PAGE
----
Drosophila: A New Way to Taste

Drosophila, the common fruit fly, plays an important role in modern genetic studies. Graphic courtesy of Jerry Coyne.
Drosophila, the common fruit fly, plays an important role in modern genetic studies. Graphic courtesy of Jerry Coyne.

Consider the fruit fly –– it is tiny and, quite frankly, a nuisance to just about everyone. However, if you happen to be a biologist, the fruit fly might just be one of your favorite instruments. Drosophila melanogaster (as they are known taxonomically) are prime subjects not only for the trans-generational study of induced mutations but also for the study of insect ecology. As recent work by Yale Eugene Higgins Professor of Molecular, Cellular, and Developmental Biology John Carlson suggests, the expression of certain genes in Drosophila’s taste neurons indicates that taste is a more versatile tool in insects than had previously been anticipated.

While Drosophila has a variety of taste neurons whose expression of specific taste receptor genes is known, many neurons have not yet been matched to a taste receptor gene and have thus been labeled “orphan” taste neurons. Carlson’s team has discovered that a clade of 35 ionotropic receptor (Ir) genes is expressed not only in some of these “orphan” taste neurons but also in all of Drosophila’s taste organs. Unlike other Ir genes, this group, the IR20a clade, is not expressed in olfactory neurons. Accordingly, it also has a different function: determining whether the compounds that Drosophila’s taste organs touch are appetizing.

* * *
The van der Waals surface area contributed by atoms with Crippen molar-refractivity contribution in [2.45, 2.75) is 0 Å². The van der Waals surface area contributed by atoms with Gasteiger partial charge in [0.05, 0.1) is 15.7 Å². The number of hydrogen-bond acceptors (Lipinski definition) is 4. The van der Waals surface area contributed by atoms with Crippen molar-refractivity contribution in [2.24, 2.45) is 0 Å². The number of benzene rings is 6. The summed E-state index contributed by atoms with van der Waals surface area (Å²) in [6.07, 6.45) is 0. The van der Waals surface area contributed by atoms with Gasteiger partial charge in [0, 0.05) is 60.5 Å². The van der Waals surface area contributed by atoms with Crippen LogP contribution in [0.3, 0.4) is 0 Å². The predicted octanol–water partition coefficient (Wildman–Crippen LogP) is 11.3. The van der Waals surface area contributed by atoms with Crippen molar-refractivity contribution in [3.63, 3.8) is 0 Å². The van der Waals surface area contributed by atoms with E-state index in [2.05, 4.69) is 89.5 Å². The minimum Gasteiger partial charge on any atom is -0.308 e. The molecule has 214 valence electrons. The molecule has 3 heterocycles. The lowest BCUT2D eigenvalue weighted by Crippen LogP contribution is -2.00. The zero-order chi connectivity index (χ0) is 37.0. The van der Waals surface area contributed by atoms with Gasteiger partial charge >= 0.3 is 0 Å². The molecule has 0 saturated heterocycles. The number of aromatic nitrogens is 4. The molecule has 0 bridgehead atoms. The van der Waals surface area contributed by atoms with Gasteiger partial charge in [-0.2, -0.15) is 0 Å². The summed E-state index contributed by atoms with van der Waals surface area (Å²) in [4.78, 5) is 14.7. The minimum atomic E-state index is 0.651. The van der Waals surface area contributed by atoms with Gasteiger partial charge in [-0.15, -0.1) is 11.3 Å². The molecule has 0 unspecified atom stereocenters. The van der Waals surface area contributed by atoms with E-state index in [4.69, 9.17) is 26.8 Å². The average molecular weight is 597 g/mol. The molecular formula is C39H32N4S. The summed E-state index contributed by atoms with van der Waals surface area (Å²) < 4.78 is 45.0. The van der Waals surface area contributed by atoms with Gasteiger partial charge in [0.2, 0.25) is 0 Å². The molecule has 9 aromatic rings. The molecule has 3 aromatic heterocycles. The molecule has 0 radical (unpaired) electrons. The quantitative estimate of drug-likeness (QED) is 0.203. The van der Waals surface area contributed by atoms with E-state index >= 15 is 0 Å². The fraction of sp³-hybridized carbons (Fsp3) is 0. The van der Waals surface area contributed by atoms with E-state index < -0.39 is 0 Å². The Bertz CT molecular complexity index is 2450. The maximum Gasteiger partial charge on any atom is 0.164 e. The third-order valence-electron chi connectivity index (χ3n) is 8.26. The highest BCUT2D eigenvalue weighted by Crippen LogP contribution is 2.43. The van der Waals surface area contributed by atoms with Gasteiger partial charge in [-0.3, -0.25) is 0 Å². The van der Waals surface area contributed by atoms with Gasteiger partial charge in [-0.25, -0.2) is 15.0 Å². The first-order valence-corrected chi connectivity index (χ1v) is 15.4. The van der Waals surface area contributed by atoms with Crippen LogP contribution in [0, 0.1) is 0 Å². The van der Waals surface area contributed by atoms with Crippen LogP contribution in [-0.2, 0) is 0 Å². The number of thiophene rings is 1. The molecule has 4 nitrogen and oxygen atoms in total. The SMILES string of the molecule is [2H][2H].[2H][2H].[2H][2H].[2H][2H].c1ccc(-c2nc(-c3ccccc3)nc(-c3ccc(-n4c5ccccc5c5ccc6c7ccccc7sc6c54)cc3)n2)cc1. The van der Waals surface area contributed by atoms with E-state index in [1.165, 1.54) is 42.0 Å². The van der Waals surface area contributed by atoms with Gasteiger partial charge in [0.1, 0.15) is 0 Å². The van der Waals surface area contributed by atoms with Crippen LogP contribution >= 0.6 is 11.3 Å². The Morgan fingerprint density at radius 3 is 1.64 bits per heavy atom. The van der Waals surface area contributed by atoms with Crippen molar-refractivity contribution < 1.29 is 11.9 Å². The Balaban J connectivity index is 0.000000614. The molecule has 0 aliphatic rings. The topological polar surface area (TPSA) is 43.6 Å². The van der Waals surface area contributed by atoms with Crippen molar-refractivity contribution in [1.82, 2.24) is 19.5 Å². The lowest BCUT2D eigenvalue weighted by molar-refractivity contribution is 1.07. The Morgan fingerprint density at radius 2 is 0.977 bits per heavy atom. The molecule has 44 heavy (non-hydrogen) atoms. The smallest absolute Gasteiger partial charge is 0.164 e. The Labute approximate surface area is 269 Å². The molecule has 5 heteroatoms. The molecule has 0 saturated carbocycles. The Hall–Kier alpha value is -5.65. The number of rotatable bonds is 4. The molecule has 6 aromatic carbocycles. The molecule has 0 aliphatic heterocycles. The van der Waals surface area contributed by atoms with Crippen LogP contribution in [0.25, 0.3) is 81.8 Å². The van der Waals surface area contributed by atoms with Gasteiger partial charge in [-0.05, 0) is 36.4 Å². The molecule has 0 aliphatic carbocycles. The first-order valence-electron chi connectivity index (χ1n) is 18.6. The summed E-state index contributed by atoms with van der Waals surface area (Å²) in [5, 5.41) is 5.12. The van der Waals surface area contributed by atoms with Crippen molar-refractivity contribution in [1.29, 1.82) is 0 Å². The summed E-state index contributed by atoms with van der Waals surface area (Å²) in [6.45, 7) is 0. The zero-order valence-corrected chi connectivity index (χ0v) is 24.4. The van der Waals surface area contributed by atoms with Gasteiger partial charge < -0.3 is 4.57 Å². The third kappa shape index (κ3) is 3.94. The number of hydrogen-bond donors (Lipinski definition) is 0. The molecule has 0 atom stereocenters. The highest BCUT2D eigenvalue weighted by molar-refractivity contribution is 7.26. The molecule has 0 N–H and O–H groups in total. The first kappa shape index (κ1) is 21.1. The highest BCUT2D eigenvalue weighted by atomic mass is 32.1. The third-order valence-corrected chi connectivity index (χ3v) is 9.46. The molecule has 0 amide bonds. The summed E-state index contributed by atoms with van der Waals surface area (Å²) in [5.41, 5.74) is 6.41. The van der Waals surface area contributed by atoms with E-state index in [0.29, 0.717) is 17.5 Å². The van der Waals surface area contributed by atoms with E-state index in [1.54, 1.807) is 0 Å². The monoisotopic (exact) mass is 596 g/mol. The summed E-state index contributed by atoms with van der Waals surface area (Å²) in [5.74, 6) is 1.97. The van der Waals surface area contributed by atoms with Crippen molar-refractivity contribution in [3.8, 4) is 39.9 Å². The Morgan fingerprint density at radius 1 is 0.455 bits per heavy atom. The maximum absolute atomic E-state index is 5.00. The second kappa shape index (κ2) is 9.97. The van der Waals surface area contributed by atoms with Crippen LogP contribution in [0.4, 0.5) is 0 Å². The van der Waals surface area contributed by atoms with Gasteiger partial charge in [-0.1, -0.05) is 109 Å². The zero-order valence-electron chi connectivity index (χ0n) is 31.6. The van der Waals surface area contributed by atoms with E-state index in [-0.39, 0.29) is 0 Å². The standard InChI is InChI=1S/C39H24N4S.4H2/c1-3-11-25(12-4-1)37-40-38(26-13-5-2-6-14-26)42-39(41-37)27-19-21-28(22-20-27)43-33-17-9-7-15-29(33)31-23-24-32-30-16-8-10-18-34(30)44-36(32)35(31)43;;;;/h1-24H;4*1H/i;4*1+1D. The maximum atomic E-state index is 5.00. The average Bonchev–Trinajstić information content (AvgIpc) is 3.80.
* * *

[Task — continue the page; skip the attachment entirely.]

Image 3
Different taste sensilla have different gene expression. While the genes of the sensilla in blue here respond to food, those of the taste receptors in red do not. Graphic courtesy of John Carlson.

Furthermore, unlike those in humans, Drosophila’s taste organs serve functions not related to the consumption of food. The IR52c/d genes, for example, are expressed in sensilla located on the dorsal side of the leg where they are less likely to come into contact with food. The neurons in which they are expressed also show no increase in activity even when in contact with food. Rather, these sexually dimorphic genes are expressed more in males and located in the regions most likely to come into contact with a female during copulation.

Hypothesizing that the IR52c/d genes play a role in male sexual behavior, the researchers deleted them from a group of male Drosophila. They then measured how long it would take for half of the males in a regular, wild-type population to copulate, and compared this time to that of mutant males. The team observed a prolongation in the copulation time of the mutants, reinforcing the idea that the IR52c/d genes regulate the sexual behavior of male Drosophila.

With this new understanding of insect taste and the functionality of certain genes, it may become increasingly possible to tackle global issues caused by insects. By being able to “understand better how insects find the people they bite, how they find each other, and how they find the crops that they eat,” Carlson hopes that “we may be able to save a whole lot of people from disease and save a whole lot of crops from getting damaged.” Indeed, if a tactic that interfered with these receptor genes were developed, food could be made less palatable to insects or their reproduction could be hindered. Ironically enough, the fruit fly may hold all the answers to pest control.